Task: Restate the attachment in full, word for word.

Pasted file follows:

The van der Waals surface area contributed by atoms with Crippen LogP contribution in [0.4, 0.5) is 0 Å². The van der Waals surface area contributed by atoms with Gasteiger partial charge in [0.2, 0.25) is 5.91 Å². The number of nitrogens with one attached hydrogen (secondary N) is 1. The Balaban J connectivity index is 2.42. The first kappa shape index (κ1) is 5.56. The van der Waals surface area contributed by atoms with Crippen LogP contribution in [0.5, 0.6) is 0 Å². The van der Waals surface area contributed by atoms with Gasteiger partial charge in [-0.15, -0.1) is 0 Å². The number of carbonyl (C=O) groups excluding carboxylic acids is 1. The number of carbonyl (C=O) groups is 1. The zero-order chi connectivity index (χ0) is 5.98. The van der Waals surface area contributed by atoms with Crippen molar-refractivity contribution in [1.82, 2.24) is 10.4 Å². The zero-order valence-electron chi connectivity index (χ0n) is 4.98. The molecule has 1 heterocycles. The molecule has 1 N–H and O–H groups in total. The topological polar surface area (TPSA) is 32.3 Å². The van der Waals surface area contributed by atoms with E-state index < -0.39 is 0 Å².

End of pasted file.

The van der Waals surface area contributed by atoms with Crippen LogP contribution in [0.4, 0.5) is 0 Å². The van der Waals surface area contributed by atoms with Gasteiger partial charge in [0.2, 0.25) is 5.91 Å². The number of nitrogens with one attached hydrogen (secondary N) is 1. The Balaban J connectivity index is 2.42. The first kappa shape index (κ1) is 5.56. The van der Waals surface area contributed by atoms with Crippen LogP contribution in [0.5, 0.6) is 0 Å². The van der Waals surface area contributed by atoms with Gasteiger partial charge in [-0.15, -0.1) is 0 Å². The number of carbonyl (C=O) groups excluding carboxylic acids is 1. The number of carbonyl (C=O) groups is 1. The zero-order chi connectivity index (χ0) is 5.98. The van der Waals surface area contributed by atoms with Crippen molar-refractivity contribution in [1.82, 2.24) is 10.4 Å². The zero-order valence-electron chi connectivity index (χ0n) is 4.98. The molecule has 1 heterocycles. The molecule has 1 N–H and O–H groups in total. The topological polar surface area (TPSA) is 32.3 Å². The van der Waals surface area contributed by atoms with E-state index < -0.39 is 0 Å².